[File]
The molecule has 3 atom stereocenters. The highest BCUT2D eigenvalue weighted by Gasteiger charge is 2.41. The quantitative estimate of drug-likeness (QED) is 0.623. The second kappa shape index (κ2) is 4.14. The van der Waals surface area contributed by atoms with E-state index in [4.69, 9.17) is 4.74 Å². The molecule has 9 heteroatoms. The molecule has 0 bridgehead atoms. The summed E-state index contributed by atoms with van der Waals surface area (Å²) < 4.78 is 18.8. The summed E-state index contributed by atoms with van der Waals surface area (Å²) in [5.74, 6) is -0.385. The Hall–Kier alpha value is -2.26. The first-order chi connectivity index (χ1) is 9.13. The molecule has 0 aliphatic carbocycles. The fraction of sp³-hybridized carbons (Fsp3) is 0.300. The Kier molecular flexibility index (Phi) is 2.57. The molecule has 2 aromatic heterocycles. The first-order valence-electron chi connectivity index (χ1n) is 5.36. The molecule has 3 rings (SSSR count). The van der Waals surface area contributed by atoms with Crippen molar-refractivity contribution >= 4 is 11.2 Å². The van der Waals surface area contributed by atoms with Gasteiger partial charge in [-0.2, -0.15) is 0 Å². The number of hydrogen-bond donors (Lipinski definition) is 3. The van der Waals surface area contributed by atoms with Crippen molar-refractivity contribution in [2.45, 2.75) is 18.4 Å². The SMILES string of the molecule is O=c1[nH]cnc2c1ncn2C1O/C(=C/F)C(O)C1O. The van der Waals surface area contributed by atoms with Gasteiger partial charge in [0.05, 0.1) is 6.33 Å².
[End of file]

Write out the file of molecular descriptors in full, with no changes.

The molecule has 3 atom stereocenters. The highest BCUT2D eigenvalue weighted by Gasteiger charge is 2.41. The quantitative estimate of drug-likeness (QED) is 0.623. The second kappa shape index (κ2) is 4.14. The van der Waals surface area contributed by atoms with E-state index in [4.69, 9.17) is 4.74 Å². The molecule has 9 heteroatoms. The molecule has 0 bridgehead atoms. The summed E-state index contributed by atoms with van der Waals surface area (Å²) < 4.78 is 18.8. The summed E-state index contributed by atoms with van der Waals surface area (Å²) in [5.74, 6) is -0.385. The Hall–Kier alpha value is -2.26. The first-order chi connectivity index (χ1) is 9.13. The molecule has 0 aliphatic carbocycles. The fraction of sp³-hybridized carbons (Fsp3) is 0.300. The Kier molecular flexibility index (Phi) is 2.57. The molecule has 2 aromatic heterocycles. The first-order valence-electron chi connectivity index (χ1n) is 5.36. The molecule has 3 rings (SSSR count). The van der Waals surface area contributed by atoms with Crippen molar-refractivity contribution >= 4 is 11.2 Å². The van der Waals surface area contributed by atoms with Gasteiger partial charge in [-0.2, -0.15) is 0 Å². The number of hydrogen-bond donors (Lipinski definition) is 3. The van der Waals surface area contributed by atoms with Crippen molar-refractivity contribution in [2.45, 2.75) is 18.4 Å². The SMILES string of the molecule is O=c1[nH]cnc2c1ncn2C1O/C(=C/F)C(O)C1O. The van der Waals surface area contributed by atoms with Gasteiger partial charge in [0.05, 0.1) is 6.33 Å².